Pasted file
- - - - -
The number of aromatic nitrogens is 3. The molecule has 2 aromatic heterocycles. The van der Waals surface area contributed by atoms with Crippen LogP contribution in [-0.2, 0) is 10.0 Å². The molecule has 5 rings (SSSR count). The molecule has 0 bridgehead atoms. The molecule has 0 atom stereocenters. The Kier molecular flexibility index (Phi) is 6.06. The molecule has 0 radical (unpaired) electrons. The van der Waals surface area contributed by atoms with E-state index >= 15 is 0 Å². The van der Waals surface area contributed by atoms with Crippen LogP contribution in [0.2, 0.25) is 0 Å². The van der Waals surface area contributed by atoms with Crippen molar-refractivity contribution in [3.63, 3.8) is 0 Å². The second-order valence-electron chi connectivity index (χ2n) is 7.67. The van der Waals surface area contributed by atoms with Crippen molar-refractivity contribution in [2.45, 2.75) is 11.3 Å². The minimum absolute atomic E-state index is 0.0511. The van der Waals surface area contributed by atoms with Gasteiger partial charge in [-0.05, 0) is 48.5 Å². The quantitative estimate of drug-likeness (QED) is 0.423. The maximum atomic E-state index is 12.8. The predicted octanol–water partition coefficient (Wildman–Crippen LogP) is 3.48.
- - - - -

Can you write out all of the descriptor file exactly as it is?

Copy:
The number of aromatic nitrogens is 3. The molecule has 2 aromatic heterocycles. The van der Waals surface area contributed by atoms with Crippen LogP contribution in [-0.2, 0) is 10.0 Å². The molecule has 5 rings (SSSR count). The molecule has 0 bridgehead atoms. The molecule has 0 atom stereocenters. The Kier molecular flexibility index (Phi) is 6.06. The molecule has 0 radical (unpaired) electrons. The van der Waals surface area contributed by atoms with E-state index >= 15 is 0 Å². The van der Waals surface area contributed by atoms with Crippen LogP contribution in [0.2, 0.25) is 0 Å². The van der Waals surface area contributed by atoms with Crippen molar-refractivity contribution in [3.63, 3.8) is 0 Å². The second-order valence-electron chi connectivity index (χ2n) is 7.67. The van der Waals surface area contributed by atoms with Crippen molar-refractivity contribution in [2.45, 2.75) is 11.3 Å². The minimum absolute atomic E-state index is 0.0511. The van der Waals surface area contributed by atoms with Gasteiger partial charge in [-0.05, 0) is 48.5 Å². The quantitative estimate of drug-likeness (QED) is 0.423. The maximum atomic E-state index is 12.8. The predicted octanol–water partition coefficient (Wildman–Crippen LogP) is 3.48.